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Locate the partition in which linux is present with the help of following technique grub rescue > ls (hd0) (hd0, msdos9)....(instead of 'msdos',it may be 'gpt' in your case) grub rescue > ls (hd0,msdos9) grub rescue > ls (hd0,msdos8) grub rescue > ls (hd0,msdos5) # suppose this is linux grub rescue > ls (hd0,msdos5) grub rescue > set root=(hd0,msdos5) ...


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There are many possible "black screen" causes. The post to which user68186 linked has many possible solutions, and I suspect that you haven't tried all of them. In brief, some solutions that are most likely to work include: Using the nomodeset kernel option at boot time Using the brightness control on your laptop (sometimes the system comes up dimmed) ...


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It is vital for all systems running Windows 8 in UEFI mode to have fast boot and hibernated shutdown turned off, as well as fast boot in the UEFI. This keeps you from losing data on your Windows install. I feel like I keep giving this same answer over and over again, but c'est la vie: First off, you cannot run dual boot configuration with Windows 8 in ...


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I'm afraid that your points 1-4 are all the exact opposite of what you should have done. Computers that come pre-installed with Windows 8 or 8.1 almost invariably boot in EFI mode. When installing Ubuntu for dual-booting with a computer that's already booting in EFI mode, it's almost always easiest and best to install Ubuntu in EFI mode. In the case of most ...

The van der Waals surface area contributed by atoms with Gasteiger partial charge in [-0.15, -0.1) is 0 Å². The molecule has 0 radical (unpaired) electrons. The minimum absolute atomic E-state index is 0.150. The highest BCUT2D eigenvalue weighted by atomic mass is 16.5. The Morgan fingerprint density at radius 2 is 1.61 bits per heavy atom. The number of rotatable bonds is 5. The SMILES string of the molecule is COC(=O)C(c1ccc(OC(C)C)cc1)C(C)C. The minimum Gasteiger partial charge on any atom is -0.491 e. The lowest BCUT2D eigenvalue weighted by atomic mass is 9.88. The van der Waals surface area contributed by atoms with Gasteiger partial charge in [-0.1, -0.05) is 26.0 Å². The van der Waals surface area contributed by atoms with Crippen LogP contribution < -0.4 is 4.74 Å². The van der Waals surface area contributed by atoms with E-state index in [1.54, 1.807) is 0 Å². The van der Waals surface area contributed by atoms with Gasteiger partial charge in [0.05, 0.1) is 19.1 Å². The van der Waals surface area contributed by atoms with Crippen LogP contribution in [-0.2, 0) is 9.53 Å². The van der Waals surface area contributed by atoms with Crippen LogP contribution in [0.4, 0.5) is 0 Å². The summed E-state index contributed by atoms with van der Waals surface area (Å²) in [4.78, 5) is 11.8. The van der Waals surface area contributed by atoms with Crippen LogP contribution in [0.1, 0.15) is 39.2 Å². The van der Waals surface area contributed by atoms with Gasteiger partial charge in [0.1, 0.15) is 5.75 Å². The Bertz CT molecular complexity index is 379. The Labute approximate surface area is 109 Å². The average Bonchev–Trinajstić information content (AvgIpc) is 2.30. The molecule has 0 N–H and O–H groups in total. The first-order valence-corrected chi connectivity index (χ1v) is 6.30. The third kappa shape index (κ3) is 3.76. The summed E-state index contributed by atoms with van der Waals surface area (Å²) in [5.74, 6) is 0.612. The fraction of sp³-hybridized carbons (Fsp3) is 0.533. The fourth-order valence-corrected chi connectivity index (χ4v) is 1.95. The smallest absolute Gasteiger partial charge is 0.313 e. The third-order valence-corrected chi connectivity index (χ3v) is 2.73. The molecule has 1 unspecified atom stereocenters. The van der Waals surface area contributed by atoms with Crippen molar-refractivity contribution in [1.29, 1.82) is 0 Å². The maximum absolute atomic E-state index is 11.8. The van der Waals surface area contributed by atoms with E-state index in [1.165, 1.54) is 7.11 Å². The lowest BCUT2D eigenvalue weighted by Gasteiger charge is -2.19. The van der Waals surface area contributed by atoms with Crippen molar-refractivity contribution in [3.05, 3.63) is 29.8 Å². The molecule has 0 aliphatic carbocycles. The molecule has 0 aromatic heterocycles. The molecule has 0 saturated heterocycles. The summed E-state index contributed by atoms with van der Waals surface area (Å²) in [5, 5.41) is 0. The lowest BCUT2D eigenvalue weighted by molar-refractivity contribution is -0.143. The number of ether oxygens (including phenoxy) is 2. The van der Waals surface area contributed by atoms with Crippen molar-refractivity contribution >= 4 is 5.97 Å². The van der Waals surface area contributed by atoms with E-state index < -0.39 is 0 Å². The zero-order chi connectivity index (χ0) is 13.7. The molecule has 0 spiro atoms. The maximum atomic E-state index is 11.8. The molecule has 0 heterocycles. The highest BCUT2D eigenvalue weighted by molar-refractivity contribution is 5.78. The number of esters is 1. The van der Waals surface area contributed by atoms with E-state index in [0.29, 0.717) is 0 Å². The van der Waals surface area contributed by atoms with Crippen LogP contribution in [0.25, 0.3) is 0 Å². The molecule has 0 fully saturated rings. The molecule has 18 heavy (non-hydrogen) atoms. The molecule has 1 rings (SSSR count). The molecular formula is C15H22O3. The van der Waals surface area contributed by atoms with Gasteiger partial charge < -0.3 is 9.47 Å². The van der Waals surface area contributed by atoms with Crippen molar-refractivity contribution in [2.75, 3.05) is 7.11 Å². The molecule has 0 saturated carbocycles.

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The third choice provided by Live Ubuntu Installer is to choose Something else instead of Install Ubuntu alonside Windows. It seems like the best choice for you since it will get you to the partition table for your hard disk where you can modify and format partitions and choose where exactly you want to install Ubuntu.


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Take the hard drive out of your laptop. This should allow you to get into the UEFI. If that does not work, the instructions (take from the VAIO User Guide) to get into the UEFI are as follows: Press the ASSIST button while your VAIO computer is off. The VAIO Care Rescue Mode screen appears. Select Start BIOS setup. Enter a password if it has already been ...